Wednesday, May 4, 2011

Sap Madness

It so happened that this year’s effort, our second, to make maple syrup coincided with the college basketball frenzy that is March Madness. It could not have actually been this way day after day, but my recollection of sap gathering is that it took place during a series of halftimes when the insights of basketball analysts were slighted in favor of a snowshoe trek into the woods. There, in front of each of our eight buckets, double the number used last year, either disparaging or encouraging words would be voiced based on the trees’ performance. A low performer, noted by a sap level that could be measured by the spoonful, might hear, “Hey, show me some game here. What are you waiting for, next year?” The high-producing trees — the gamers, the closers, the clutch players — would hear something like, “Are you kidding me? That’s what I’m talking about!” With proper admonishment and praise administered, it was back to the house with plastic bags full of sap.

This year it was cold enough during sap-collection days to leave the bags of sap in the garage. With no need to devote limited freezer space to each day’s harvest, the collection could continue over a longer period of time. “Longer” is a relative term, of course. Last year’s collection lasted for a week, after which the freezer and the coolers could hold no more. This year the collection took place over about 3 weeks, leading up to a designated day during which no other commitments would prohibit hours of uninterrupted boiling.

I’d say the total yield of sap was about 30 gallons. It’s a rather haphazard guess because some gallon bags were full, others were partially full, still others had leaked into the bottom of a cooler, and by the end we just brought the loaded buckets back without pouring the sap into a measuring vessel of any kind. In any case the increase over last year’s collection was significant. Why this fact didn’t immediately translate into the realization that the increase in boiling time would also be significant, I can’t say.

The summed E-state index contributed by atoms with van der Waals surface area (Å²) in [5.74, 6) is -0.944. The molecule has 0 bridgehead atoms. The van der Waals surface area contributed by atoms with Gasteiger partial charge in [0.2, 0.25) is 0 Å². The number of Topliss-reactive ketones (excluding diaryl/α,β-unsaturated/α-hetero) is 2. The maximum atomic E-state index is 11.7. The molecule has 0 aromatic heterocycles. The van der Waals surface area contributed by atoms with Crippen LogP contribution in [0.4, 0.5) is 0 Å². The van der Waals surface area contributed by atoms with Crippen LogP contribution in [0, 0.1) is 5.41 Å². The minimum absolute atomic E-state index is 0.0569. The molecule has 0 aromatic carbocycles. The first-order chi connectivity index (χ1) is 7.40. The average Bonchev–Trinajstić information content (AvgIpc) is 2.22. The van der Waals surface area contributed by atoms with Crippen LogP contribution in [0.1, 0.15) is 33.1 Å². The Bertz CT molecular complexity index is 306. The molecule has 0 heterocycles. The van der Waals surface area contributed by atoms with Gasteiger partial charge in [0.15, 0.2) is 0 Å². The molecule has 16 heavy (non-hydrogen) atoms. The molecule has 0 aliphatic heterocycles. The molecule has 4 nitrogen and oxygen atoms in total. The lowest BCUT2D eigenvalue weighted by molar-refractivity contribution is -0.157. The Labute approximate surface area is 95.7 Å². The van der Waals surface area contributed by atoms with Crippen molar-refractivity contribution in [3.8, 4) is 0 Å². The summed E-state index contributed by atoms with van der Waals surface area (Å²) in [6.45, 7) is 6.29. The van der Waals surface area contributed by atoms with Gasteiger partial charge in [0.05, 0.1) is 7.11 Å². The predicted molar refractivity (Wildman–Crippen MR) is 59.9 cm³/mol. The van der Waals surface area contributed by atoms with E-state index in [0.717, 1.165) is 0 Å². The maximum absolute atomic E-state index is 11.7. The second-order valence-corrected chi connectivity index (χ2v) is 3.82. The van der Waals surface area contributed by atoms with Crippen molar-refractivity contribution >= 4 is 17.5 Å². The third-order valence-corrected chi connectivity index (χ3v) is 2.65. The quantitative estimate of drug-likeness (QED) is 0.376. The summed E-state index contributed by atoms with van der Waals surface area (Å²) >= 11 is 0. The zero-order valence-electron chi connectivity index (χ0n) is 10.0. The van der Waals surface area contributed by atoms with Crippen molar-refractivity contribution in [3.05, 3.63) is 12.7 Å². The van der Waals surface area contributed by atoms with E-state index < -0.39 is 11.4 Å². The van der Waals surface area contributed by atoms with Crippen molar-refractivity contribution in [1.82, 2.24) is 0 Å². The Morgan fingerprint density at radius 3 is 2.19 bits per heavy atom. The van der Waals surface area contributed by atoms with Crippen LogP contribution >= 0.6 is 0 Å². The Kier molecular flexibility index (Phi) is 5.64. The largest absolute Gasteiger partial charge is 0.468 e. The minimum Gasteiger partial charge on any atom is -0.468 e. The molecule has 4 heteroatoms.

The boil started on a snowy day, but the wet conditions were mitigated by the borrowing of a canopy placed over the fire pit. Having had the foresight to cover our woodpile the previous evening, we had dry wood for a fire over which two grills were placed on stacks of concrete pavers. This, too, was an improvement over last year’s one-grill setup in the muddy driveway. And it’s a good thing, because it became clear after a few hours that we were going to be at this awhile longer than anticipated. A day longer, to be exact.

The oxidation in our giant copper pot did not disappear after a winter in the attic, so this year we boiled in two aluminum roasting pans. Those things are tough. I was concerned that after hours over an open fire the pans would sprout giant holes in the bottom and we would watch our sap douse the fire. But no, the pans gave us all they had, showed us what they were made of, left it all on the grill. After a full day under a canopy tending a smoke-in-every-exposed-pore, ash-in-your-nose kind of fire, we still had sap to boil. We folded our canopy, reloaded the coolers with the remaining sap, brought what we had boiled indoors, and cleared the next day’s calendar.

Day 2 of production, while unanticipated, was a good one. With sap once again boiling outdoors, the indoor boiling of the previous day’s effort began. This took a long time, and I started to wonder if our propane company made emergency deliveries. Although we brought the operation indoors a bit too early, we were much better at the finishing process this year. I base this assessment on the fact that our final product is indeed syrup and not a glob of maple candy. The smell, the texture, the color is all just right, and the syrup has a smoky flavor that we think makes it distinctly ours. It will be much easier to share our efforts this year as we beat out last year’s one-cup yield by about 10x, an amount that we take great pride in referring to as over half a gallon. There was no chest thumping, no thrusting of pointer fingers in the air, no group-hugging on the floor, but we do feel like syrup champions this year.

Posted by Sara Bonthuis.

Second-time tree tappers Sara Bonthuis and Pat Sullivan moved from the suburbs of Washington, D.C., to Stamford, Vermont, in 2007. Sara is a writer, photographer, and landscape designer who is a Vermont Master Gardener and a driver for Berkshire Organics.

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